Chemist Divulges How To Bake The Perfect Cookie

A chocolate crinkle cookie i i

The chocolate crinkle cookie is food scientist Shirley Corriher's favorite, she says, because they're "crisp on the surface and gooey and doughy inside." Courtesy AKELstudio Inc. hide caption

itoggle caption Courtesy AKELstudio Inc.
A chocolate crinkle cookie

The chocolate crinkle cookie is food scientist Shirley Corriher's favorite, she says, because they're "crisp on the surface and gooey and doughy inside."

Courtesy AKELstudio Inc.

Get the recipe for Chocolate Crinkle Cookies.

The holidays mean high baking season. And to avoid cookie disappointment — or disaster — cookie connoisseurs may want to get acquainted with food scientist Shirley Corriher.

In her new book Bakewise: The Hows and Whys of Successful Baking, Corriher has solutions for common cookie complaints: the crumbly cookie, the pitifully pale cookie and cookies that spread "in a low-moisture world."

Among the cookie problems bakers face is that the cookies can emerge from the oven soft and intact, but when the cookies travel, they may turn into a box of crumbs.

To beat this problem, Corriher suggests adding a tablespoon of water to a cup of flour that's going to be used in the cookies. The two proteins in flour — glutenin and gliadin — grip water, Corriher tells NPR's Melissa Block, and make "springy stretchy, strong elastic sheets of gluten." The gluten will hold the cookies together, she says.

Another baker's dilemma is that chocolate chip cookies can turn out flat. Corriher suggests using an unbleached flour or a bread flour because they're higher in protein. More protein sucks in more water when they join together to make gluten, she says.

Corriher also suggests making cookie batter the night before, a method adopted for the original Toll House recipe. Overnight, the proteins and the starch soak in liquid, the enzymes break the starches into sugar and big sugar breaks down into smaller sugar. Small sugars brown well, she says.

When asked her favorite recipe, Corriher picked the chocolate crinkle cookie.

"My secret weapon is I roll the dough balls in plain table sugar first," she says. "Then I roll them heavily in powdered sugar, so it stays snow white and really dramatic against the black cookie dough. When you bite in, they're crisp on the surface and gooey and doughy inside."

Chocolate Crinkle Cookies

By rolling the dough balls in plain sugar first, the confections' sugar does not soak in so much and stays on the surface better. Corn syrup in the dough helps prevent crystallization to produce the soft chocolate center. Oil greases flour proteins to produce a tender to the point of gooey chocolate center.

Makes 3 to 5 dozen, depending on size

    1 3/4 cup plus 2 tablespoons (8.2 oz/232 g) spooned and leveled bleached all-purpose flour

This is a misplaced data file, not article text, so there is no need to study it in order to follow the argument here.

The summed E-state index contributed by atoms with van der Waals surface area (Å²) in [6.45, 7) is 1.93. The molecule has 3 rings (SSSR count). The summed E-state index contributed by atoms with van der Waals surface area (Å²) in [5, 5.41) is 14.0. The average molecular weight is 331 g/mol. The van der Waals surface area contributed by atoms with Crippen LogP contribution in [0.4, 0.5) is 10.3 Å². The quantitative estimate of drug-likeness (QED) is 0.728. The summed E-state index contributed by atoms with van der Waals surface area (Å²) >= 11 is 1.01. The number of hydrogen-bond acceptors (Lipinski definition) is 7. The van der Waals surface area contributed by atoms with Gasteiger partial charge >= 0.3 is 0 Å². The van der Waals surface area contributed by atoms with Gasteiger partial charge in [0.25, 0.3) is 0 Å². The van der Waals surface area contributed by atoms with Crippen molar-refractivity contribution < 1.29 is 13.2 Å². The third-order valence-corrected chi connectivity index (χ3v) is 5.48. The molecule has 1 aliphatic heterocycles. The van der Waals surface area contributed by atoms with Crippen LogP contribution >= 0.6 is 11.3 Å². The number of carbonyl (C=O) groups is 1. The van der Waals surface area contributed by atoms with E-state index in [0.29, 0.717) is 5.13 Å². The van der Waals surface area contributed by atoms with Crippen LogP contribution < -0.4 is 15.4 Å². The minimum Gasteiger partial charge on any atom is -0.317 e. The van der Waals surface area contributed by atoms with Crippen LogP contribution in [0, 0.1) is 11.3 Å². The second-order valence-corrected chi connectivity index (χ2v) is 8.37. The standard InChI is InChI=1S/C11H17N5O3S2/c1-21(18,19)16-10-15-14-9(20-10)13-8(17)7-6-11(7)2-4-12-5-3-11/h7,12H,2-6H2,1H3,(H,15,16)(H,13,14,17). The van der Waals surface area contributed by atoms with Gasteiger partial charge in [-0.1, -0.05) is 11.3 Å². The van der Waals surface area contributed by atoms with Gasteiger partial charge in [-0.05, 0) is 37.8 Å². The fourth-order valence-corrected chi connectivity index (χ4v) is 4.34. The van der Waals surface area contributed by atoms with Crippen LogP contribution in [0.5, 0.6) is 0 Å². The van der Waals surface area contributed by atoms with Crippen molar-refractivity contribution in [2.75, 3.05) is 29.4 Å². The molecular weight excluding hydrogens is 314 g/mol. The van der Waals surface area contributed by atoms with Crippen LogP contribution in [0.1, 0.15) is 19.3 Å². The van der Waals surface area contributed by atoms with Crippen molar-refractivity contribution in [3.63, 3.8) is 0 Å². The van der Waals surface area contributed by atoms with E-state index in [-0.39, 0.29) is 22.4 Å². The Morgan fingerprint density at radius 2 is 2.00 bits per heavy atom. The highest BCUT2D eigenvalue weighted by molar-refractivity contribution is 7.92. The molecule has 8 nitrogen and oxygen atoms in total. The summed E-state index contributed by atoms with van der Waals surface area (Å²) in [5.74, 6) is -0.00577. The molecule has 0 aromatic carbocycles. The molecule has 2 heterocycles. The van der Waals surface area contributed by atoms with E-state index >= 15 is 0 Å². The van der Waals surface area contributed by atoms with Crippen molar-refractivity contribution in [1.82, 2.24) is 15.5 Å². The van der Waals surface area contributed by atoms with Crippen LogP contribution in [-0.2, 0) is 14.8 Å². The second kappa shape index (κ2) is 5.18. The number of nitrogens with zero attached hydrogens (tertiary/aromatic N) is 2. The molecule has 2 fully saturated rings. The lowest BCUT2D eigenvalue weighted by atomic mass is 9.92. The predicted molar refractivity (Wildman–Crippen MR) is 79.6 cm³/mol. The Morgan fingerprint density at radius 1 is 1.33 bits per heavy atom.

1 1/2 teaspoons (7 g) baking powder
    ½ teaspoon (3 g) salt
    8 ounces (227 g) semisweet chocolate, finely chopped
    2 3/4 cups (19.3 oz/547 g) sugar, divided
    1/3 cup (79 ml) canola oil
    2 tablespoons (30 ml) light corn syrup
    2 large eggs (3.5 oz/99 g)
    1 large egg yolk (0.65 oz/18 g)
    2 teaspoons (10 ml) pure vanilla extract
    1 cup (4 oz/120 g) confectioners' sugar

In a medium bowl, beat together well the flour, baking powder, and salt, and set aside.

Melt the chocolate in the microwave on 50 percent power for 1 minute, stir, and microwave for 15 seconds more and stir.

In a mixer with the paddle attachment, beat together 2 1/2 cups (17.5 oz/496 g) of the sugar, the oil, and corn syrup to blend. Beat in the eggs, egg yolk and vanilla. Then on low, beat in the melted chocolate. Add the flour mixture and beat in on low speed.

Wrap the dough in plastic and refrigerate for several hours or overnight.

About 30 minutes before you are ready to bake, arrange a shelf in the middle of the oven and preheat the oven to 325 degrees F/163 degrees C. Line a baking sheet with Release foil (nonstick side up).

Take out about one-quarter of the dough at a time to shape. Roll the dough into 1 1/2 to 2-inch (3.8 to 5 cm) balls. Pour the remaining 1/4 cup (1.8 oz/51 g) granulated sugar into one bowl and the confectioners' sugar in another bowl. Roll each cookie dough ball lightly in granulated sugar first, then very heavily in confectioners' sugar. (By rolling in plain sugar first, the confectioners' sugar does not soak in so much and stays on the surface better.)

Arrange cookies 2 inches (5 cm) apart on the foil. For crisp cookies, bake 12 to 14 minutes. You can have several sheets of foil covered with cookies ready.

When one sheet is done, you can pull off the foil and move cookies to a cooling rack. Rinse the baking sheet with cold water to cool and then slip the sheet under another sheet of foil with cookies on it and get it right back into the oven. Allow the cookies to cool for 2 minutes, then remove to a rack to cool completely.



Please keep your community civil. All comments must follow the Community rules and Terms of Use. NPR reserves the right to use the comments we receive, in whole or in part, and to use the commenter's name and location, in any medium. See also the Terms of Use, Privacy Policy and Community FAQ.